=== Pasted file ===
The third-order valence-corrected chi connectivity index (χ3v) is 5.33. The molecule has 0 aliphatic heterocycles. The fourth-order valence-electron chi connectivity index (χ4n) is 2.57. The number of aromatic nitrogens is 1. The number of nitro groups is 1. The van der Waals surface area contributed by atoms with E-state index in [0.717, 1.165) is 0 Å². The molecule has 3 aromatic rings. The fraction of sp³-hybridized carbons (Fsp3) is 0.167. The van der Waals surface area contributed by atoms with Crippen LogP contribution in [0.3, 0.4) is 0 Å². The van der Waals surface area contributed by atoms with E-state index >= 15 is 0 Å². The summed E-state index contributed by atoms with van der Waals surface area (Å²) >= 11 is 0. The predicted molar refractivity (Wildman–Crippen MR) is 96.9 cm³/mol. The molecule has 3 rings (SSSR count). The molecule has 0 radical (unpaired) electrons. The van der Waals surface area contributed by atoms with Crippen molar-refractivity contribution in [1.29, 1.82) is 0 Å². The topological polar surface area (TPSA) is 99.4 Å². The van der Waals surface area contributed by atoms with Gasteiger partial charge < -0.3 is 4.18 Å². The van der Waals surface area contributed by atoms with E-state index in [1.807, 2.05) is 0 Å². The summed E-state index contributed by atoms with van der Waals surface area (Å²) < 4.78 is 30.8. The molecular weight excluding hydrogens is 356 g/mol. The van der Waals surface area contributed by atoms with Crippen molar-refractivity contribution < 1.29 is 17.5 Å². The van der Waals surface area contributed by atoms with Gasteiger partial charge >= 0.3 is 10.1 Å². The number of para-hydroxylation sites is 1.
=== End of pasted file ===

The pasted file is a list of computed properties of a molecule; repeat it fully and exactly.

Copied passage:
The third-order valence-corrected chi connectivity index (χ3v) is 5.33. The molecule has 0 aliphatic heterocycles. The fourth-order valence-electron chi connectivity index (χ4n) is 2.57. The number of aromatic nitrogens is 1. The number of nitro groups is 1. The van der Waals surface area contributed by atoms with E-state index in [0.717, 1.165) is 0 Å². The molecule has 3 aromatic rings. The fraction of sp³-hybridized carbons (Fsp3) is 0.167. The van der Waals surface area contributed by atoms with Crippen LogP contribution in [0.3, 0.4) is 0 Å². The van der Waals surface area contributed by atoms with E-state index >= 15 is 0 Å². The summed E-state index contributed by atoms with van der Waals surface area (Å²) >= 11 is 0. The predicted molar refractivity (Wildman–Crippen MR) is 96.9 cm³/mol. The molecule has 3 rings (SSSR count). The molecule has 0 radical (unpaired) electrons. The van der Waals surface area contributed by atoms with Crippen molar-refractivity contribution in [1.29, 1.82) is 0 Å². The topological polar surface area (TPSA) is 99.4 Å². The van der Waals surface area contributed by atoms with Gasteiger partial charge < -0.3 is 4.18 Å². The van der Waals surface area contributed by atoms with E-state index in [1.807, 2.05) is 0 Å². The summed E-state index contributed by atoms with van der Waals surface area (Å²) < 4.78 is 30.8. The molecular weight excluding hydrogens is 356 g/mol. The van der Waals surface area contributed by atoms with Crippen molar-refractivity contribution < 1.29 is 17.5 Å². The van der Waals surface area contributed by atoms with Gasteiger partial charge >= 0.3 is 10.1 Å². The number of para-hydroxylation sites is 1.